Ian Wallace’s Birding Masterclass – Part 31

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The Yanks are coming!

October 1988

FIFTY years ago, the Handbook of British Birds did not list one (though it should have!) Then 37 years ago one reached Ireland. Three years' later, two definitely reached England. Nowadays, up to 40 North American passerines are found every year. This is the potted history of these Yankees vagrants in our lands. Here IAN WALLACE chooses six to paint and discusses their origins.

PAGE 233 of Volume 1 of the Handbook of British Birds ends with a footnote on the two Nearctic Wood Warblers reported up to 1938. Its square brackets – a clear signal of ornithological doubt – dismiss a Yellow Warbler in Durham in May, 1904, and a Black and White Warbler on Shetland in October, 1936.

They were branded as having respectively “most probably” and “probably” escaped from captivity, in spite of the fact that the four authors had accepted trans-oceanic flights for two redpolls, two ground buntings, one pipit, one nightjar and two cuckoos – not to mention 36 other non-passerines. So, they could be accused of behaving somewhat illogically.

Nevertheless, the rule was that no small insectivorous bird could cross the Atlantic. Accordingly, most of us ignored the “small Yanks” in the 1940s and early 50s, but they themselves eventually forced the issues out into the open again.

The seasons of the first full revelation were the autumn and winter of 1954, when Devon smashed the rule and produced a Yellowthroat in November and a Myrtle (now Yellow-rumped) Warbler at a bird table in the New Year.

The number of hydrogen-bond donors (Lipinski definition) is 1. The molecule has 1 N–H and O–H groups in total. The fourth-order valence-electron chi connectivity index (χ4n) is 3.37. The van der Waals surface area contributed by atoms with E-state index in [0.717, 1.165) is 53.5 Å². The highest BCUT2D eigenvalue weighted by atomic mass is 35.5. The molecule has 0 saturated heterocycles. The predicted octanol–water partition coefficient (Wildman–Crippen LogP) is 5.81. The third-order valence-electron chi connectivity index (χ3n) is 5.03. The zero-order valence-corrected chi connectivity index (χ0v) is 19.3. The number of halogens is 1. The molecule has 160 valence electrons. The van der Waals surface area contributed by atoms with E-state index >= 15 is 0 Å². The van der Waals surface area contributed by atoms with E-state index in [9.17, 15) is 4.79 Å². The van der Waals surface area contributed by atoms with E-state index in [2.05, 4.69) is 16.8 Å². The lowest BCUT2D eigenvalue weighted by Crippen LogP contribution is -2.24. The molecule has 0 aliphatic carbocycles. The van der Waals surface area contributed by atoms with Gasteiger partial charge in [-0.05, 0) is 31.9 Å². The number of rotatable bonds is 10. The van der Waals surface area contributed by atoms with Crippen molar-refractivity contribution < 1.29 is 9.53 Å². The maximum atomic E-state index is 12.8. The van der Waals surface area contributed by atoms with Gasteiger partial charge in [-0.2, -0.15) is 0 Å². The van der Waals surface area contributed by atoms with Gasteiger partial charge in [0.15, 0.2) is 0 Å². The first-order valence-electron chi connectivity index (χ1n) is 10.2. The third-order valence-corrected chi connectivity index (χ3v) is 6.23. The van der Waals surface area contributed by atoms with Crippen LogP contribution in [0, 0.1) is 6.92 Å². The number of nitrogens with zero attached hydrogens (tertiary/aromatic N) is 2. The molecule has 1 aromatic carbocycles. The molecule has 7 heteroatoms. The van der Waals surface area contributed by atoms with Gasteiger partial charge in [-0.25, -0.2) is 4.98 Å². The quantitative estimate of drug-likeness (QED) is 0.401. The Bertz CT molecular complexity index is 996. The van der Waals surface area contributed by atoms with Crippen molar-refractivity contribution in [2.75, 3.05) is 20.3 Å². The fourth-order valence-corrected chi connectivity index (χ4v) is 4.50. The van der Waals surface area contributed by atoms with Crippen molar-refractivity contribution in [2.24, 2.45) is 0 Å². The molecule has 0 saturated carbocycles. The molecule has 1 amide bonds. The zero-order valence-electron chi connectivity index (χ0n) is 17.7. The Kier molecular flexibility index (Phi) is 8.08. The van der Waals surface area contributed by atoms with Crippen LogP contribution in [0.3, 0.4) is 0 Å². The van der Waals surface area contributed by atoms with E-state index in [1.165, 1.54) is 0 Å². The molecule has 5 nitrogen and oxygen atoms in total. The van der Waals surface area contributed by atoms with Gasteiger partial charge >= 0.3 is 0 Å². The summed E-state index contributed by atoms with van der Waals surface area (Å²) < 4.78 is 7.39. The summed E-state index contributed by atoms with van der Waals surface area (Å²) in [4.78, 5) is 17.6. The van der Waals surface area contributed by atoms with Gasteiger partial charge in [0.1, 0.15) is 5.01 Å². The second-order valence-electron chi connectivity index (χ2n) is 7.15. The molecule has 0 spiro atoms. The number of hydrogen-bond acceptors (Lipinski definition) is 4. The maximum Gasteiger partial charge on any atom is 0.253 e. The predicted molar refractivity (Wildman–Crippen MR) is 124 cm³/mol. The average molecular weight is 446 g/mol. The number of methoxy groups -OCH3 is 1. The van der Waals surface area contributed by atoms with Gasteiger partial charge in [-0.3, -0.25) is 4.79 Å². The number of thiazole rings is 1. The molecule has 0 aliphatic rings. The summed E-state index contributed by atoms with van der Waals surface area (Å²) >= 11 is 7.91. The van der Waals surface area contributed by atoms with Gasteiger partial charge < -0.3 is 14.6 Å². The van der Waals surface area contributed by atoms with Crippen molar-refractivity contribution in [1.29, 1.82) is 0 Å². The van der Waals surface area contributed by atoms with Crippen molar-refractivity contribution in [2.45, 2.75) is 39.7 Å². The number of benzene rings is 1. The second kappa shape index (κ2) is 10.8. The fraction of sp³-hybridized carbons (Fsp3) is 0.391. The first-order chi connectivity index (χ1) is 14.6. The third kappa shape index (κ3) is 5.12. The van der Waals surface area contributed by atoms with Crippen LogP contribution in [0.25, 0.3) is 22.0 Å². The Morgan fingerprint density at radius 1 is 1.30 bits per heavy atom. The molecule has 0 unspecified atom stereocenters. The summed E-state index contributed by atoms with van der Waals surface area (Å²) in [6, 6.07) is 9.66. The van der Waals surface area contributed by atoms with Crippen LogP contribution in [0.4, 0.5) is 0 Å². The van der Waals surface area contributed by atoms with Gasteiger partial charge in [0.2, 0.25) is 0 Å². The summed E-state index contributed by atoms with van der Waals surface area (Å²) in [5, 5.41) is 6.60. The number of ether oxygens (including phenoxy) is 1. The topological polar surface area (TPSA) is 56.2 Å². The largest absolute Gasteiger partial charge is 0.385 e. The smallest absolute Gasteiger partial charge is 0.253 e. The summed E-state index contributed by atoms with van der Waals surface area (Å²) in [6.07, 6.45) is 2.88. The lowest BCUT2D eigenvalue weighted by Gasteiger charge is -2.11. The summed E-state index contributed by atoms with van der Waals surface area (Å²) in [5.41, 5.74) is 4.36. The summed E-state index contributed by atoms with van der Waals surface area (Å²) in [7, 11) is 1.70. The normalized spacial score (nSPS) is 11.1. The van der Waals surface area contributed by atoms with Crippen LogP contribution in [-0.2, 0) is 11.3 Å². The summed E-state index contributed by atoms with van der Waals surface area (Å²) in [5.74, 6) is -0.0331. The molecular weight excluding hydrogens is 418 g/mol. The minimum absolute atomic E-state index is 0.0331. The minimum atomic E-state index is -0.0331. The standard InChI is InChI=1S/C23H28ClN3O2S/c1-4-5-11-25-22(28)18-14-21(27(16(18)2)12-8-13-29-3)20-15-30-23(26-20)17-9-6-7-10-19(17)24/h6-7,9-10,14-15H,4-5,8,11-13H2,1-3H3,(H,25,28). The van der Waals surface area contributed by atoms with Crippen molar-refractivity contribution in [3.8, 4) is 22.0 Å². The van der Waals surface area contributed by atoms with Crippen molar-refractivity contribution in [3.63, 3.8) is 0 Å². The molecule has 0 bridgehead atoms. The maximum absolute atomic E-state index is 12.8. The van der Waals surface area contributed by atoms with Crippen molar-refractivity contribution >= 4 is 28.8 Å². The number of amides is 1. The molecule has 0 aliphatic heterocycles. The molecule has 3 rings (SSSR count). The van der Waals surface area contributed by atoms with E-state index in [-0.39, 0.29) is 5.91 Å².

These two pioneers – following a little-publicised corpse of a Red-eyed Vireo off Co. Wexford three years earlier – took the scales off all our eyes. One way or another, small, seemingly- delicate, passerines could cross “the pond”. But precisely how?

This question was much debated in British Birds papers and by the BOU. The famous accounts of Alan Durand, telling of fast liners swamped with avian as well as human passengers, provoked the theory of “ship-assisted passage”, and there were occasions of birds apparently jumping ship at sight of land. Certainly my first two Red-eyed Vireos, happily alive and kicking, coincided with a close pass by the ‘Rotterdam’ off St. Agnes, but there were other times when only slow cargo boats or no large boats at all accompanied arrivals. It was all very puzzling.

The weather vector that finally put an end to the mystery was the strong Atlantic tail wind of October 1968. It produced the first multiple and widespread “fall” of small Yanks, with two in Co. Cork, seven on Scilly and three more in Caernarvon, Dorset and Sussex. Belief in rapid, continuous trans-oceanic movement could be withheld no longer.

The slur of “ship assistance” was summarily ended, as in many cases its original carrier, the fast liner, had become banished to cruising. So came about the modern expectation of the double autumn miracle of small warblers or warbler-like birds that reach Britain and Ireland along tracks that run three to four thousand miles from both east and west. No other phenomenon has fulled the mass pilgrimages to our south-western headlands as much but, with the spread of observations elsewhere, the arrivals of Nearctic passerines have been noted throughout the length and breadth of our land masses. Judged by an American computer forecast, there are many more species still to appear.

Before returning to the question of why they come, I should clarify what kind of birds are involved.

None are closely related to the classic Palearctic vagrants in the old world tribes of chats and warblers. Surprisingly, they are systematically at least 14 families apart, being more closely related to buntings.

This position shows that they have evolved separately, with their general resemblance in form and behaviour to warblers a result of parallel convergence in response to similar habitat niches and food.

What makes most of them instantly distinct, at least as adults, are their bright, colourful patterns and rather restricted vocabularies.